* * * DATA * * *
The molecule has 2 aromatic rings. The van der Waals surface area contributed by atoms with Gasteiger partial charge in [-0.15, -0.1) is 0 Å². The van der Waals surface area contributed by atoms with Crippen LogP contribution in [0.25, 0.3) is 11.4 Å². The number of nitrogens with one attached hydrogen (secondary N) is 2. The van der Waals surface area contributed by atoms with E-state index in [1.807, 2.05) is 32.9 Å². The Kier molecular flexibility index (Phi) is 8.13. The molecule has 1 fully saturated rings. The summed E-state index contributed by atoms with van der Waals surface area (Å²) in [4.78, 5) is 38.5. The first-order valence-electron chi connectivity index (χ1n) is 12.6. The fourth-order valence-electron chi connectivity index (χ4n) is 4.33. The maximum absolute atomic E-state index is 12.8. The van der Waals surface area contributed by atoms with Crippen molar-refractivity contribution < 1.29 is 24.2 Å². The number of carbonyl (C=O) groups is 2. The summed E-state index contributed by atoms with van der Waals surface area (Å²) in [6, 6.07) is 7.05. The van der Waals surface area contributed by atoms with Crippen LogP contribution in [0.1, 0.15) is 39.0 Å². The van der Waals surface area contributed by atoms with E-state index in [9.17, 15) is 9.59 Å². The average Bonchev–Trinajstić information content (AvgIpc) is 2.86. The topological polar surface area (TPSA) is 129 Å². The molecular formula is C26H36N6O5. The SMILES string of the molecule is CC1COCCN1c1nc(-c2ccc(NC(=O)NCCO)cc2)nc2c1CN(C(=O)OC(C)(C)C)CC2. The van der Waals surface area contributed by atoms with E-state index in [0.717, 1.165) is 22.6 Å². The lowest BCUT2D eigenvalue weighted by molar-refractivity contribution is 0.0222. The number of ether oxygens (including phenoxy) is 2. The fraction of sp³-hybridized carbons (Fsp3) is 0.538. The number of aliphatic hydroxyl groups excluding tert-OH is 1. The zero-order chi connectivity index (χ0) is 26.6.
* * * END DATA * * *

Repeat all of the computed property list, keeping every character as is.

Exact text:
The molecule has 2 aromatic rings. The van der Waals surface area contributed by atoms with Gasteiger partial charge in [-0.15, -0.1) is 0 Å². The van der Waals surface area contributed by atoms with Crippen LogP contribution in [0.25, 0.3) is 11.4 Å². The number of nitrogens with one attached hydrogen (secondary N) is 2. The van der Waals surface area contributed by atoms with E-state index in [1.807, 2.05) is 32.9 Å². The Kier molecular flexibility index (Phi) is 8.13. The molecule has 1 fully saturated rings. The summed E-state index contributed by atoms with van der Waals surface area (Å²) in [4.78, 5) is 38.5. The first-order valence-electron chi connectivity index (χ1n) is 12.6. The fourth-order valence-electron chi connectivity index (χ4n) is 4.33. The maximum absolute atomic E-state index is 12.8. The van der Waals surface area contributed by atoms with Crippen molar-refractivity contribution < 1.29 is 24.2 Å². The number of carbonyl (C=O) groups is 2. The summed E-state index contributed by atoms with van der Waals surface area (Å²) in [6, 6.07) is 7.05. The van der Waals surface area contributed by atoms with Crippen LogP contribution in [0.1, 0.15) is 39.0 Å². The van der Waals surface area contributed by atoms with E-state index in [9.17, 15) is 9.59 Å². The average Bonchev–Trinajstić information content (AvgIpc) is 2.86. The topological polar surface area (TPSA) is 129 Å². The molecular formula is C26H36N6O5. The SMILES string of the molecule is CC1COCCN1c1nc(-c2ccc(NC(=O)NCCO)cc2)nc2c1CN(C(=O)OC(C)(C)C)CC2. The van der Waals surface area contributed by atoms with E-state index in [0.717, 1.165) is 22.6 Å². The lowest BCUT2D eigenvalue weighted by molar-refractivity contribution is 0.0222. The number of ether oxygens (including phenoxy) is 2. The fraction of sp³-hybridized carbons (Fsp3) is 0.538. The number of aliphatic hydroxyl groups excluding tert-OH is 1. The zero-order chi connectivity index (χ0) is 26.6.